More threads by Daniel E.

Daniel E.
Transference Focused Psychotherapy Explained in Human Terms
by Tami Green, Borderline Personality Support

I recently spoke with one of the nicest guy's ever, Dr. Frank Yeomans, Clinical Associate Professor of Psychiatry at the Weill Medical College of Cornell University. I wanted him to help me understand Transference Focused Psychotherapy (TFP) so I could put it in terms that lay folks could understand.

Dr. Yeomans developed a special interest in treating Borderline patients during his residency in the early 80's. Though the (misguided) consensus at the time was that BPD patients were generally difficult, he felt they could be particularly rewarding to work with. (Obviously a man after my own heart.)

I launched right in with asking how TFP differs from Dialectical Behavioral Therapy (DBT), the most well-known treatment option for BPD here in America, and he offered this example:

"When a patient has a hard time getting a job, and tends to get anxious and angry, tends to feel she is being challenged, she responds in a hostile way. DBT will teach her to master the reactions, while TFP questions her perceptions and helps her distinguish between the internal and external reality.

TFP helps sort out the internal perceptions that stem from childhood that may not match the external reality of today. It helps the patient question the way they think. In order to accomplish this, these therapists don't soothe their patients, so that a natural relationship is developed."

In this way, feelings that would normally arise in the course of a relationship are felt during therapy so they can be thought about and discussed.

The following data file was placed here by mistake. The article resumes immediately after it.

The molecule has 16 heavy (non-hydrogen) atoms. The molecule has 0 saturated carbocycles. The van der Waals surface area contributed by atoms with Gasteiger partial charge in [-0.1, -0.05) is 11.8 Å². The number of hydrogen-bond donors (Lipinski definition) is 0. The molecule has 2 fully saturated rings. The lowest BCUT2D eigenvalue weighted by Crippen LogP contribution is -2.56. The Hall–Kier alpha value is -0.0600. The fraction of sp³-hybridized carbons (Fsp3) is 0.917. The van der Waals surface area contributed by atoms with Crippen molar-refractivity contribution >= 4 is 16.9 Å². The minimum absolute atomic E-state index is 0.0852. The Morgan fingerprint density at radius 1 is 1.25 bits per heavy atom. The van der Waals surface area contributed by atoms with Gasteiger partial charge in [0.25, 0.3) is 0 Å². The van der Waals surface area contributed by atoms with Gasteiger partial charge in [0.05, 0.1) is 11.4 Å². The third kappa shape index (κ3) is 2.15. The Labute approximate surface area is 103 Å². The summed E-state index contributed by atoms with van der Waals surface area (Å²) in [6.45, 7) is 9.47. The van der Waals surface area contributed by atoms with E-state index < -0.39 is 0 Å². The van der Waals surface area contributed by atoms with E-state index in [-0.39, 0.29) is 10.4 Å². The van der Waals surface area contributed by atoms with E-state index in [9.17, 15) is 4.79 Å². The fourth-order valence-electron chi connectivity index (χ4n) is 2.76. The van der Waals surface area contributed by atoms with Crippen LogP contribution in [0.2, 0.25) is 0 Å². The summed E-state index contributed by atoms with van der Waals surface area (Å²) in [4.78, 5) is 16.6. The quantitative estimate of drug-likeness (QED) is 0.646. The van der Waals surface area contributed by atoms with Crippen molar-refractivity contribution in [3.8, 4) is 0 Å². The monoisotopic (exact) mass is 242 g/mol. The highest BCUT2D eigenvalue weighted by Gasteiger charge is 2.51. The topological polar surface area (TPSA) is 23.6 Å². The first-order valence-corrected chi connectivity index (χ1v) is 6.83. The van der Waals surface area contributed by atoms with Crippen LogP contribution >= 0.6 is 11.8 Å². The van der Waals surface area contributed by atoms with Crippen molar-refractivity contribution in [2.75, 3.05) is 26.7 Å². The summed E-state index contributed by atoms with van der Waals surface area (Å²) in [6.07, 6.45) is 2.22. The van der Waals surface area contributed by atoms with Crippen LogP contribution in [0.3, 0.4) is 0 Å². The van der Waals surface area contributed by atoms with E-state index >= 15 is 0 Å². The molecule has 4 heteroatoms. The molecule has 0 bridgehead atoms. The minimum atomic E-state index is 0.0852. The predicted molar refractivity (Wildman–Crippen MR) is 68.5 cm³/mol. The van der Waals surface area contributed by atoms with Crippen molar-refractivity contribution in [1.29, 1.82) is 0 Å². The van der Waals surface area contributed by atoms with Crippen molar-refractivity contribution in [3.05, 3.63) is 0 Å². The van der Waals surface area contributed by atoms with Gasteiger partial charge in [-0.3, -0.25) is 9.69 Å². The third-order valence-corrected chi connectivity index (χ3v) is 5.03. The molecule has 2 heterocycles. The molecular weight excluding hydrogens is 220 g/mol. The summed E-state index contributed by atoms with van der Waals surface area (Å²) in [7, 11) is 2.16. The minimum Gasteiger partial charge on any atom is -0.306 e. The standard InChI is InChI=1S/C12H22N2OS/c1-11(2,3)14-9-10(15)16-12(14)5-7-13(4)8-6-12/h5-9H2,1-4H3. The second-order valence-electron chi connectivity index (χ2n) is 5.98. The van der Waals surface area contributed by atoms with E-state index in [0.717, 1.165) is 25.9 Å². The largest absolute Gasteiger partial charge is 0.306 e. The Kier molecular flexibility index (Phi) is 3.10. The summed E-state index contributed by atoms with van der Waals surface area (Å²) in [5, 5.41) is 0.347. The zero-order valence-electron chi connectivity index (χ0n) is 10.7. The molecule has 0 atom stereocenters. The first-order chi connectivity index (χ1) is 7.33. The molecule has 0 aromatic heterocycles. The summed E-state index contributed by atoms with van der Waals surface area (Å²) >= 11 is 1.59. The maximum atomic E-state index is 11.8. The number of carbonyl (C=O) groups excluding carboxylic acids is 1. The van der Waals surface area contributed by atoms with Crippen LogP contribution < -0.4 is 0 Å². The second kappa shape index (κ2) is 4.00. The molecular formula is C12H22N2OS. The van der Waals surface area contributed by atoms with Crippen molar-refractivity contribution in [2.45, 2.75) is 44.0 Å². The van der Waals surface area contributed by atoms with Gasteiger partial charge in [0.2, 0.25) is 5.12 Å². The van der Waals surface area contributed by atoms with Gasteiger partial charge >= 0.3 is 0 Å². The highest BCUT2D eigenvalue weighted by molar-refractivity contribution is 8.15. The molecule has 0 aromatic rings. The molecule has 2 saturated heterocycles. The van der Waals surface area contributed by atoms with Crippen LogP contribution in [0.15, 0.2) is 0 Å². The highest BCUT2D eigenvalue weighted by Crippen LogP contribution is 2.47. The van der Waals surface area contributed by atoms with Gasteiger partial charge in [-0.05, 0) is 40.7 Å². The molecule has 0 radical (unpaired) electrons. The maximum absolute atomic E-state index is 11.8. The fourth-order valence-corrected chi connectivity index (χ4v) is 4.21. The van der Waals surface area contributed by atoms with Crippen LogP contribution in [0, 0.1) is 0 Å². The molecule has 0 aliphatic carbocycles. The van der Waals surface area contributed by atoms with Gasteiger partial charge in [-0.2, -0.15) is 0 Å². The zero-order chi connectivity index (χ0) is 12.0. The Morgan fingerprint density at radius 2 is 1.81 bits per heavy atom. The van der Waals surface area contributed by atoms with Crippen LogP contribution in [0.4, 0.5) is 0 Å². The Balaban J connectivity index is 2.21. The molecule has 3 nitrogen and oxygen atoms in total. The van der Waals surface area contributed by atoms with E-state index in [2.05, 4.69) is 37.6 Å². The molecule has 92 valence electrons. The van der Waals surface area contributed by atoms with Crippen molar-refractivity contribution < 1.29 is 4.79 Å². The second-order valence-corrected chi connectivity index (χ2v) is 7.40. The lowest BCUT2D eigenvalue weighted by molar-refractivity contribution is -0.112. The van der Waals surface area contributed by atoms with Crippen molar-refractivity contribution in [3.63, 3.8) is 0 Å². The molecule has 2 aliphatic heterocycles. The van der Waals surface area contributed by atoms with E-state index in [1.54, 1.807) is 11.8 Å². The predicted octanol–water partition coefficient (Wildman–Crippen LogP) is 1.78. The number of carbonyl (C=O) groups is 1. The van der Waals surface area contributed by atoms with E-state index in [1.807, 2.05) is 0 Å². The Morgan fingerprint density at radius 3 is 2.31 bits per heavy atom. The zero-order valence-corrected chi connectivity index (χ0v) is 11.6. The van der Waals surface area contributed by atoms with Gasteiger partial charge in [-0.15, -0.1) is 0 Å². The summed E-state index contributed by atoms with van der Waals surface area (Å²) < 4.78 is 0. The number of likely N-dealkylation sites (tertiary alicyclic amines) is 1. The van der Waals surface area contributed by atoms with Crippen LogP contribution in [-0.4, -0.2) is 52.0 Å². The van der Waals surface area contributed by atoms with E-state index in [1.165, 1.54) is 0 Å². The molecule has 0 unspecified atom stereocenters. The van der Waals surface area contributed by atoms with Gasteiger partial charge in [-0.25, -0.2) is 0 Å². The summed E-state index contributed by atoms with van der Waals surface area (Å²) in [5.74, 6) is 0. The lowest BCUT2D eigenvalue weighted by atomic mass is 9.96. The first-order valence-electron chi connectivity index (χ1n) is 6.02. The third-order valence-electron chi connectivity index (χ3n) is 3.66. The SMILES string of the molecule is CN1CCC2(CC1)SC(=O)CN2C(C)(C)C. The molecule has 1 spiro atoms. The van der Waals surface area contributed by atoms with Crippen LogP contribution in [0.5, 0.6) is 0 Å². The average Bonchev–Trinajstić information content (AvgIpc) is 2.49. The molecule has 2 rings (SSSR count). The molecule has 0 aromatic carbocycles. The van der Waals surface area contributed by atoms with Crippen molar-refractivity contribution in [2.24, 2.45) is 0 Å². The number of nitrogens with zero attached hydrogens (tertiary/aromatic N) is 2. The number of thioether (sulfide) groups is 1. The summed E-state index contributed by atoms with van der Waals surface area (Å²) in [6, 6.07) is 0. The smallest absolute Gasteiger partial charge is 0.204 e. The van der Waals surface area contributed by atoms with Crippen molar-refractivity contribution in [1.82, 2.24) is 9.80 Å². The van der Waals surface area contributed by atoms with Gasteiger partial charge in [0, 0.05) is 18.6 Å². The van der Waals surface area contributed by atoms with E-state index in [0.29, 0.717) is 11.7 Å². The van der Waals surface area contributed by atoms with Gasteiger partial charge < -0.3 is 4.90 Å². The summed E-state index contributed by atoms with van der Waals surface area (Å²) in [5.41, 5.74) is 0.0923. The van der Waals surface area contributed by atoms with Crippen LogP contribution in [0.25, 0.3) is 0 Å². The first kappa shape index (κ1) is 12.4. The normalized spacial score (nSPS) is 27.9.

I asked him how it is possible to assist someone in changing their internal views. He said, "by validating and then challenging. Get them to think. It may take months and years of
going back and forth. As a therapist, you can introduce data into someone's mind so they can begin to entertain it, but it only lasts a while because it usually feels safer to return to the previously held position."

When asked about actually changing the brain neurobiology, he offered some very exciting news: "There is more plasticity in the brain than once believed. The change happens through repetition, exposure and reflection." It would only make sense that to change our brain permanently would take a lot of time, then. However, life is not put on hold during therapy.

As a matter of fact, engaging in the world is a very important requirement of the therapy. Repetitive bad outcomes of the past--such as failed relationships or jobs--can be turned around successfully by bringing the real-time challenges to the therapy where they can be discussed and worked through. And though two therapy sessions are held each week, more than that is discouraged, as it fosters a dependence upon the therapist that is unnecessary.

He also discussed how TFP is a little controversial because of its' emphasis on the basic nature of the two sides of the human mind: the loving side (affinity and affection) as well as the competitive aggressive side.

Dr. Yeomans continued by saying:

"Our Mentalization (MBT) and DBT colleagues don't talk about innate aggressive drives, but even though these drives have been tamed in civilization, what do we do with them
now? Part of TFP is integrating the aggression and mastering it."

Speaking of this aggressive side and the need to integrate it, he added, "it was once thought that more women than men had BPD, but we now know that it is an equal percentage of each. It's just that more men with BPD show up in jail, not in the clinical community."

He said that everyone has this aggressive side, not just those with BPD. TFP helps the patient to learn to stop and analyze reactions. There is, for example, nothing wrong with
yelling and screaming if you chose to do it and control it and use the behavior effectively.

He also offered that not only are there angry, challenging types of BPD, but also the depressed type of BPD...

For more information, see Tami Green's articles, videos, and bookstore at Borderline Personality Support.

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